A Guide to Buying Design
Published in The Source issue 22
Commissioning a designer to create something for your business can be an unknown and daunting process. Most of the things that we purchase are finished products so we can see what we are getting before we buy. This is not the case when you buy design – the end product does not exist yet.
Finding the right designer
Apart from asking for referrals or reading sales materials, there is often little to guide you to make the best decision when hiring many services providers.
When interviewing a prospective designer however they will have a portfolio of work that you can appraise to gauge their experience and ability. This is very helpful because as well as judging the quality of their work you can also ask about their projects to find out what problems they faced and how their solutions worked for their clients. Talking with a designer about their previous projects will give you an insight into how they work and will help you determine if they are the right creative partner for your business.
Experience counts in design more than most jobs. And it is not just the number of years but the range of experience too. Designers often do much more than just design so find out how much knowledge they have when it comes to strategy, production and implementation. Are they experienced in just one area of design or does their expertise extend across a range of design disciplines? You may only need a website designed initially but a designer who can then work on your brand, brochures and advertising is going to be a better choice going forward than just a web designer would be.
A good designer will ask a lot of questions about your business, target audience and market. Don’t take this as a lack of knowledge or experience on their part because an experienced designer will want to get the big picture about your business, even when they are working on a small project for you.
Find out what the schedule and process for your projects will be. What stages are involved and when will your feedback and appraisal be canvassed? A good designer will take you on the creative journey with them so you can follow progress and be part of the process with a clear understanding of how decisions can affect the final outcome.
A good designer will be looking to you for the insight and expertise that you have about your business so they can combine this with their ability to find the best solution for your unique business and project needs.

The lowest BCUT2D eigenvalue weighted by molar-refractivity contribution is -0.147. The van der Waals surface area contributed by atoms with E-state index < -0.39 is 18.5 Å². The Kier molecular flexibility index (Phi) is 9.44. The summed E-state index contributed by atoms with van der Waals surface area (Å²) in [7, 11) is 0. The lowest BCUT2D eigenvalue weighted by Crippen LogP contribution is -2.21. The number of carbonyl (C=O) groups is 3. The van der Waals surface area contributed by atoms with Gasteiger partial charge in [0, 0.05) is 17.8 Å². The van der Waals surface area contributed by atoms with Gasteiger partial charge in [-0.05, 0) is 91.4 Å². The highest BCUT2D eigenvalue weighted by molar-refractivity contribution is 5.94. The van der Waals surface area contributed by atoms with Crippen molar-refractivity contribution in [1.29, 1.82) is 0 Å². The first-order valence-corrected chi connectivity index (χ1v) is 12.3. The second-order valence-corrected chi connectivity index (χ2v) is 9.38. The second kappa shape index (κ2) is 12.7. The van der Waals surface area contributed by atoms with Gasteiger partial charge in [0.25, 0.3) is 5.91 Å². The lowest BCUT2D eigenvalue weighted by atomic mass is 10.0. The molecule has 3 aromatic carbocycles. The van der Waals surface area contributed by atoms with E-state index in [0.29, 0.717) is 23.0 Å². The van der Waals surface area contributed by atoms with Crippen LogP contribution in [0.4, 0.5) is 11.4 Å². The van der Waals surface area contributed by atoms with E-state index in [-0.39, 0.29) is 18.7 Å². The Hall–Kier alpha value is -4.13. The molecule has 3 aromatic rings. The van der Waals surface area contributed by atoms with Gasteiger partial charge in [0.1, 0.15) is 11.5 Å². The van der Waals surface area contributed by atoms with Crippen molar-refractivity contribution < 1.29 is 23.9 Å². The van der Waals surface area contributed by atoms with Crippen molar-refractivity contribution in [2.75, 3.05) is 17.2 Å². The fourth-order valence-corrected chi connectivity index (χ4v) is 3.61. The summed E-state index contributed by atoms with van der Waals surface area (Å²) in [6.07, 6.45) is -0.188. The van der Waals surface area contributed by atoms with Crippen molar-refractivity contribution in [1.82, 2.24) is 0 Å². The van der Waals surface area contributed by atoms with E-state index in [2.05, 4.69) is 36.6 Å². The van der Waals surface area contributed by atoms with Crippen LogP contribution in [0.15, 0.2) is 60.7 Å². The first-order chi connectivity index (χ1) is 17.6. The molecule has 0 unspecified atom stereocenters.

Good design is rarely cheap and cheap design is rarely good. That said it isn’t a given that the most expensive designers are necessarily the best for you. Finding a designer with the experience and ability that you need with pricing that fits your budget is important if you are to build a long-term working relationship. Potential designers will be able to provide you with estimates or quotes for your projects so you can balance this against how well you think they are suited for your needs. Bear in mind that an estimate is not a set price and the cost for the end project could be more. Where possible it is best to get fixed price quotes so you can plan your budget without any nasty surprises when the invoice is received.
Good design is an investment, not a cost, so be realistic about how much you budget for projects. Receiving quotes from designers that you have shortlisted as suitable candidates will give you an good idea of how much the project/s should cost and help you to determine the level of investment you need for your particular design needs.
Good design is an asset for any business and the best results come when a designer gets to know your business, understands your needs and builds a relationship with you. Investing the time to get the right design team that can work with you long-term will pay-off in the future through the efficient running of projects, value for money and successful results.
Posted 4 November 2014Previous Next